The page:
Racing is canceled. For everyone. Everywhere. Every day. For the foreseeable future. Except online. This is the new reality spreading across the sport as fast as the COVID-19 virus spreads its devastation around the globe. Shelter-in-place replaces “see you tomorrow.” Physical and social distancing replaces “see you at the boat.”
Sailors, both you and I, hunker down, protecting ourselves and others we don’t know, waiting for “it” to pass as we pass the time with epoxy and gelcoat projects, splicing and boatwork, and exercising to stay fit. We use our free time to prepare for the season to come, when—and if—it ever does. We turn to Virtual Regatta for our tactical fix, to keep our mental skills sharp, to pretend we’re really racing. But gaming gets old, for me at least, because it lacks the real elements we seek: wind in our faces, water sluicing past the hull, the companionship of teammates and competitors, the test of skill. And yes, the beverages that follow.
But humans are an adaptable lot, for better or worse, and we sailors know that when the headwind shifts, we adjust our sails or tack. We find a way to the next mark, always with velocity made good.
With sailboat racing, the learning never does stop, which is why, in the onslaught of the pandemic, we suddenly change tacks and find new ways to connect and learn: through webinars hosted by practically every sailmaker on the planet, with virtual boat tours from manufacturers, and live interviews with sailing celebrities and experts alike. US Sailing, for example, launches its excellent “Starboard Portal” with more programming than we can possibly watch and still honor our work-from-home responsibilities. Even I jump on the Zoom bandwagon, launching our “Around the Sailing World” web series in March.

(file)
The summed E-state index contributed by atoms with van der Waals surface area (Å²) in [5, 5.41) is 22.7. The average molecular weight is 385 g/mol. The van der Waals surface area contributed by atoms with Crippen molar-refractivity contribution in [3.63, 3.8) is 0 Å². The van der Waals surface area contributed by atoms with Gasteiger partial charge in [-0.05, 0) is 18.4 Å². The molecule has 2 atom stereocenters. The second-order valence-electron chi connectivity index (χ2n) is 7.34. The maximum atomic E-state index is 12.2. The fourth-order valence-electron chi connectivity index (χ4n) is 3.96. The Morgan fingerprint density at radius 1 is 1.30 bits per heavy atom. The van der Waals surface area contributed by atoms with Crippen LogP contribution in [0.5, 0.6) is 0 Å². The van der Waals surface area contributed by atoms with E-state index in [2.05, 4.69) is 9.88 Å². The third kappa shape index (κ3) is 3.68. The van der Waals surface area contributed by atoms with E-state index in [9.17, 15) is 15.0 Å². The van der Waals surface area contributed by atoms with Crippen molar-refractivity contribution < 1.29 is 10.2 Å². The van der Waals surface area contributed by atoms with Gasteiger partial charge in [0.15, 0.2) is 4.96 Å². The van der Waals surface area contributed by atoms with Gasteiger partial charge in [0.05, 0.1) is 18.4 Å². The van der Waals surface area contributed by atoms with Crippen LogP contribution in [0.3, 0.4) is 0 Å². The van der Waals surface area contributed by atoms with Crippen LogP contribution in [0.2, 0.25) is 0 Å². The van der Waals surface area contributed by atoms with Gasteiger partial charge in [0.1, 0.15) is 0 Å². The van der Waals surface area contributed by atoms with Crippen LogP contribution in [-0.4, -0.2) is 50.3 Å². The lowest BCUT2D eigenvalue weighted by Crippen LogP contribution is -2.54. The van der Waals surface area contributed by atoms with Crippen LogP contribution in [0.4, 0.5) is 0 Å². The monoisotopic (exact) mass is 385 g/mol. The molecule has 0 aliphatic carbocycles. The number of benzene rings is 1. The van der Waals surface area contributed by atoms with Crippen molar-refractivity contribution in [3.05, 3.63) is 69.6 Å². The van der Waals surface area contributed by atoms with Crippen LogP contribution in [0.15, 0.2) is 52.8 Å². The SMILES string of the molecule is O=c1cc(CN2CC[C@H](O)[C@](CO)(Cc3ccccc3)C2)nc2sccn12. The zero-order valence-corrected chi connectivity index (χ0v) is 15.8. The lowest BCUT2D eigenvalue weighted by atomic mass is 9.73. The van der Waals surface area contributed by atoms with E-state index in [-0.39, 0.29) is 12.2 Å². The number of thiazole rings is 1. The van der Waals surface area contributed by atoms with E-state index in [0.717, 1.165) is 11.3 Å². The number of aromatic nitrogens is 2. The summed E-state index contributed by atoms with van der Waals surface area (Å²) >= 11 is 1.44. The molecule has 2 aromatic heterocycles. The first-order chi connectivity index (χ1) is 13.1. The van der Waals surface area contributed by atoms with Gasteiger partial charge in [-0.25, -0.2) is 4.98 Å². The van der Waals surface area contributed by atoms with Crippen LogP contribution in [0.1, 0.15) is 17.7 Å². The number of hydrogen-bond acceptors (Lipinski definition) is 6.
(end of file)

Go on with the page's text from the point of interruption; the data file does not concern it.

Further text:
With a laptop and an internet connection, I’m instantly connected —every Monday at noon—with all the racing and contributing editors of this magazine: the elusive Ed Baird, globe-trotting Jonathan McKee, plane-hopping Gary Jobson, rock-star sailing couple Taylor Canfield and Stephanie Roble, all-star coach Steve Hunt, and even our crooner and musician Peter Isler. Week after week, we continue to connect, sharing stories and videos, giving updates from our respective corners of the country, and engaging with amazing special guests. Although we’re physically disconnected, I’ve never felt more connected with those who’ve long contributed to the magazine. It’s easy and it’s fun.
Many a professional sailor, sidelined by the loss of the busy season of spring regattas, has been forced to reinvent themselves as well, some turning to virtual coaching as a means to make ends meet and uphold the continuum of knowledge sharing, which is at an all-time high. Mike Ingham, for example—a regular contributor, Olympic-medal winning coach and one-design expert—finds himself finally doing what he’s been meaning to do for a long time: coaching online. “I’ve been too busy to actually get anything off the ground,” he tells me recently. “Now, I have the time to do it and refine it, and I’m really enjoying it.”